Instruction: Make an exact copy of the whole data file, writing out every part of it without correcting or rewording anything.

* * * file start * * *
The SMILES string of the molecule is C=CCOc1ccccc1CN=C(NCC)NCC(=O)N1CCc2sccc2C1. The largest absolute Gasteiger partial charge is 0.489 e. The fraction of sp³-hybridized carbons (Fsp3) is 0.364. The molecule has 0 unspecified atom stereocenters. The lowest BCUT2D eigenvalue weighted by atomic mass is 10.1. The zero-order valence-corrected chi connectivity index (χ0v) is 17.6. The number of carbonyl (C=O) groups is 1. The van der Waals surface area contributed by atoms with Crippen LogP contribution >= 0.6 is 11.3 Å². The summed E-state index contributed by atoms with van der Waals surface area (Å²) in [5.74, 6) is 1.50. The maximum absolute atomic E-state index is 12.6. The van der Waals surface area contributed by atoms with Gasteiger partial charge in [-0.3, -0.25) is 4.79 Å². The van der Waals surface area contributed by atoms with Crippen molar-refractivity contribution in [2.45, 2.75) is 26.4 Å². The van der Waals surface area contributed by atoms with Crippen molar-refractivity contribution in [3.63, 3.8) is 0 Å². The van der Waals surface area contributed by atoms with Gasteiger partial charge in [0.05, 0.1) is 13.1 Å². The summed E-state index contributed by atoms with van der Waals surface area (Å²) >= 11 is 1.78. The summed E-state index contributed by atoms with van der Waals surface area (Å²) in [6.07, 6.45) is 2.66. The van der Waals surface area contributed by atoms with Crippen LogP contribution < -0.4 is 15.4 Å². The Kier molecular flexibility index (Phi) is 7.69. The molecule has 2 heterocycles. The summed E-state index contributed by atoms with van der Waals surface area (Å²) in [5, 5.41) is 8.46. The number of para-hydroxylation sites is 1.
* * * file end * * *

The SMILES string of the molecule is C=CCOc1ccccc1CN=C(NCC)NCC(=O)N1CCc2sccc2C1. The largest absolute Gasteiger partial charge is 0.489 e. The fraction of sp³-hybridized carbons (Fsp3) is 0.364. The molecule has 0 unspecified atom stereocenters. The lowest BCUT2D eigenvalue weighted by atomic mass is 10.1. The zero-order valence-corrected chi connectivity index (χ0v) is 17.6. The number of carbonyl (C=O) groups is 1. The van der Waals surface area contributed by atoms with Crippen LogP contribution >= 0.6 is 11.3 Å². The summed E-state index contributed by atoms with van der Waals surface area (Å²) in [5.74, 6) is 1.50. The maximum absolute atomic E-state index is 12.6. The van der Waals surface area contributed by atoms with Gasteiger partial charge in [-0.3, -0.25) is 4.79 Å². The van der Waals surface area contributed by atoms with Crippen molar-refractivity contribution in [2.45, 2.75) is 26.4 Å². The van der Waals surface area contributed by atoms with Crippen molar-refractivity contribution in [3.63, 3.8) is 0 Å². The van der Waals surface area contributed by atoms with Gasteiger partial charge in [0.05, 0.1) is 13.1 Å². The summed E-state index contributed by atoms with van der Waals surface area (Å²) >= 11 is 1.78. The summed E-state index contributed by atoms with van der Waals surface area (Å²) in [6.07, 6.45) is 2.66. The van der Waals surface area contributed by atoms with Crippen LogP contribution < -0.4 is 15.4 Å². The Kier molecular flexibility index (Phi) is 7.69. The molecule has 2 heterocycles. The summed E-state index contributed by atoms with van der Waals surface area (Å²) in [5, 5.41) is 8.46. The number of para-hydroxylation sites is 1.